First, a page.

Indian industry has hardly been compensated adequately for inflation. Every elected government thinks the best way to serve labour is to prescribe higher and higher minimum wages and serve farmers welfare is to hike MSPs. Every government has become price assertive where it concerns supplies to industries even as it strives to supply the same things free of cost to citizens—for example, water and electricity. Poor revenues have led to poor investments in capacities in these government monopolies. This self-created scarcity seems to have given the bandwidth to government monopolies to hike prices with no “markets” to challenge their extortionate prices, be it water (which has gone up 10 times or so for industries on the last decade in most states), electricity or coal. But the industry has no luxury to pass through these, since most prices are determined by “import parity” prices due to the spate of ill negotiated and premature FTAs and the false pride in strong exchange rates. The politicians hardly realise that a mispriced currency misprices everything else and a strong overvalued currency over-prices every other goods and services, both in the domestic market and for exports and at the prevailing overvalued levels, Indian industry is priced out of most markets, including domestic markets.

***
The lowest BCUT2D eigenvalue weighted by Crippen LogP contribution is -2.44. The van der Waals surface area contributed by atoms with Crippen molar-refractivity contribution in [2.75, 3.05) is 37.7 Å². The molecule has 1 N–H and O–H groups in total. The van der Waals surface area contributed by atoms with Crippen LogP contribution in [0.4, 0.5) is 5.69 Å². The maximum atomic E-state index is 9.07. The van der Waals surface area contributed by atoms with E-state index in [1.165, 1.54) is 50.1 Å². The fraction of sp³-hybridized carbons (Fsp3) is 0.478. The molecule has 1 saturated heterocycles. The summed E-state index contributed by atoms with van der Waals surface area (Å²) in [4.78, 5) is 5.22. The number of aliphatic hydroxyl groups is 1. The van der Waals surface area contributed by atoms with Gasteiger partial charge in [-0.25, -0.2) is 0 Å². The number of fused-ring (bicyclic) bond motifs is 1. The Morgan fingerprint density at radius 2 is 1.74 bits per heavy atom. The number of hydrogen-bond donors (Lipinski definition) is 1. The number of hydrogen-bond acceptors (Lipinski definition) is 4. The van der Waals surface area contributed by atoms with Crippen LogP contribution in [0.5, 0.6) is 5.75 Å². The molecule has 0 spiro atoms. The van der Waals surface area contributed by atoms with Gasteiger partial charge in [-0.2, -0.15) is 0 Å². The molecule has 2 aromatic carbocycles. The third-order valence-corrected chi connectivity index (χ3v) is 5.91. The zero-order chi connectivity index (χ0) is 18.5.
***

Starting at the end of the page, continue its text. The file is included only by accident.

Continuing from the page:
If existing investments are unprofitable, highly uncompetitive real interest rates kill the spirit of new investments. Let’s ask the vast army of unemployed and potential entrants their choice between a 3-4% higher inflation (say 7% instead of 3%) and getting some employment—answers will be a resounding slap to the monetarists who think a single pill can solve all ills: inflation control to protect pensioners cannot take dominant precedence over young blood seeking jobs. Probably every pensioner would himself compromise his “real income” for employment of his sons and grandkids. In their dogmatic approach as regards real interest rates, Indian monetarists have completely lost the plot.